A little while back, my friend gifted me 2 sheep. Of course I said, “sure”. After all, sheep are grass eaters, right? Theyʻll be a cheap and easy way top keep the weeds down, fertility up and maybe even get some milk or something out of the whole deal.
Today, Iʻm going to tell you all about how it went raising two sheep in my half acre food forest. The pros and the cons.
But first, a little bit about the sheep.
Related: If you are going to have sheep, you are going to need a hoof trimmer. I would trim my sheepʻs hooves every 6-8 weeks here in Hawaii. This helps keep their hooves healthy and free of hoof rot. Now I like cheap tools that last a long time, and the hoof trimmers recommended here do just that. Donʻt waste your time with others.
History of Sheep in Hawaii
Sheep were first introduced to Hawaii in 1790 by Captain George Vancouver on a visit to Hawaii. King Kamehameha welcomed the gift, along with other livestock, as a way for the people of Hawaii to feed themselves.
There was a kapu put on these animals for 10 years as they were allowed to roam the wild and procreate. Unfortunately, what was a well meaning gesture soon got out of control. After 10 years the animals flourished and drastic measures had to be taken to control their population.
Cowboys were sent from the US and Mexico to help teach the native hawaiians how to control the stock. But to this day, there are still anumber of wild cow and sheep still roaming free on Hawaii Island.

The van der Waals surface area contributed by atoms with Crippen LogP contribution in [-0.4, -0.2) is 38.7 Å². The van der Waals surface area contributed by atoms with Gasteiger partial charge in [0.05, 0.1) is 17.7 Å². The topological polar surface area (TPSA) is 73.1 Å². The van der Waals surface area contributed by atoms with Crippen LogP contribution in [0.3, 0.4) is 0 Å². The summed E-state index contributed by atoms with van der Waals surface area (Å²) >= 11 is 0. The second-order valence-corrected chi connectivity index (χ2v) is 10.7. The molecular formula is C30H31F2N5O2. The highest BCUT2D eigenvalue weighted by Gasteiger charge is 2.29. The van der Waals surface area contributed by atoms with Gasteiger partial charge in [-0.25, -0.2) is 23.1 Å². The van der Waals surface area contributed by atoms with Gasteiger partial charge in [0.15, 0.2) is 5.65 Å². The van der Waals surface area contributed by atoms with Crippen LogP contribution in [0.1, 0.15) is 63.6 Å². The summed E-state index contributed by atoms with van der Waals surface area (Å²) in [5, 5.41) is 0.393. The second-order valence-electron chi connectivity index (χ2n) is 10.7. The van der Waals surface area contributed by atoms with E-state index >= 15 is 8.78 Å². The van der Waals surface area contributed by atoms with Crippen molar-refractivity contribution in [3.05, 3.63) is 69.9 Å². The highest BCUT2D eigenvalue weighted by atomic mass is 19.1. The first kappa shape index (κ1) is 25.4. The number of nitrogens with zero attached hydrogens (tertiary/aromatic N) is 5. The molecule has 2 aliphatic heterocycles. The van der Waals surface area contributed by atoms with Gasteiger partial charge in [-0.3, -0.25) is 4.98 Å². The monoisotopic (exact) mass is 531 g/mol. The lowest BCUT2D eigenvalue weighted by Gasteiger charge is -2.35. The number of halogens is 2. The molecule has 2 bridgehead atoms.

They cause severe damage to the landscape, eating native plants, causing the decline of native birds. They bring with them invasive plants that replace the natives, that then become more prone to fire.
This damage has led the govt to enact eradication programs to control the numbers of wild sheep, goats and cattle, putting them at odds with hunters who want a sustainable source of meat.
Best thing we can do is have a balance. Maybe sheep do need to be fenced out of areas to ensure vulnerable native wildlife can flourish. Perhaps they belong on the farm instead?
Raising Sheep on Farms in Hawaii
Many people raise sheep on pasture in Hawaii. Grass grows plentiful in our tropical climate and sheep have plenty to eat. They can turn grass, which is inedible to us, into food that we can consume.
Animals are a vital part of a sustainable food system, no matter what the vegans tell you.
But do they belong in Hawaii? And can they even handle all of the rain? This post shares how sheep do in the rain, so be sure to read it before you go out and get yourself a few.